Go to the landing page of Nursing Open and click on an issue and then on an article and above the tabs that take you to the content of the article you will see a coloured indicator labelled ‘AM score’ and, in some cases, a number next to it. That number is the Altmetric® score; Altmetrics being a contraction of ‘alternative metrics’. This score indicates the extent to which the article has received attention on social media sites, such as Twitter® and on blogs. If you hover over the ‘AM score’, you will get information such as the number of times the link to the article has been mentioned on, for example, Twitter® or Facebook®. If you click on the indicator, then you will open up a more detailed webpage showing a map of the World and the countries where the mentions came from filled in and also the demographic breakdown of those mentioning the article. You may be puzzled about why, sometimes, the number of mentions does not equal the score which may be lower or higher than the number of mentions. This is because Altmetric® scores are weighted. For example, a mention on a blog is worth five points compared with a mention on Twitter®, which is worth one point. Some mentions are worth less than 1, for example, YouTube® and LinkedIn®.

Above is an explanation of what the Altmetric® score is, but what should we be interested? As an editor, I am interested to see how much impact what we publish has; likewise, the publishers wish to know. Traditional metrics, such as total citations and impact factors remain important measures of impact, or influence, on the scientific community but they are flawed. Altmetrics are not perfect either but they add to the information we have about how much attention as article is receiving and their use acknowledges the power of social media. The aim of most authors was to have their work read and cited in other works. This, at least, indicates that their work has been found useful – if not necessarily agreed with – and has helped someone else to frame their work or their arguments. Towards that end, mentions on social media are known to predict and possibly increase citations to articles (Eysenbach 2011, Knight 2014), therefore, monitoring Altmetrics – which are almost instant – can be useful in indicating the extent to which an article is likely to be cited. It is also an explanation of why we have a blog and a Twitter® site at Nursing Open and why more authors are turning to social media to promote their work.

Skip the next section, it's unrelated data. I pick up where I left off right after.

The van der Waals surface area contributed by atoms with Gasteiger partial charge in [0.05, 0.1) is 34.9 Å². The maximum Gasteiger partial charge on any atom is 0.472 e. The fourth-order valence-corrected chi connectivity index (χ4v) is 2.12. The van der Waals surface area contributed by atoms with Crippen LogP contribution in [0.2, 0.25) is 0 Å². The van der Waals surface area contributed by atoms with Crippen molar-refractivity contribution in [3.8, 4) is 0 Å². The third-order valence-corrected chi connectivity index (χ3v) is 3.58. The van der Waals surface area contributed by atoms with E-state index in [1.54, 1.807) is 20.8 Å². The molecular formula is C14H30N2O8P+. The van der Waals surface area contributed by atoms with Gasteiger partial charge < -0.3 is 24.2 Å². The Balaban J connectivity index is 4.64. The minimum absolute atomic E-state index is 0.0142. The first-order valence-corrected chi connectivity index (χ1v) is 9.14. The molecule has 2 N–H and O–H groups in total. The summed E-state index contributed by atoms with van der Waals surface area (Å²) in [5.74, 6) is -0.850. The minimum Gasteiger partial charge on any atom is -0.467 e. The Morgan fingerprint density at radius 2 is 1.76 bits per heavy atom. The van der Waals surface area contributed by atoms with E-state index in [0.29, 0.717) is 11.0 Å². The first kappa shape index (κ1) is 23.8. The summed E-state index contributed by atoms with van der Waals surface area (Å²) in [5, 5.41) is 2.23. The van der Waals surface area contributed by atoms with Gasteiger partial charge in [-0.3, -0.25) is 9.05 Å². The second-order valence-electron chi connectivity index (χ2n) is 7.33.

1. Eysenbach G. (2011) Can tweets predict citations? Metrics of social impact based on Twitter and correlation with traditional metrics of scientific impact. Journal of Medical Internet Research13(4), e123.
  2. Knight S.R. (2014) Social media and online attention as an early measure of the impact of research in solid organ transplantation. Transplantation98, 490–496.
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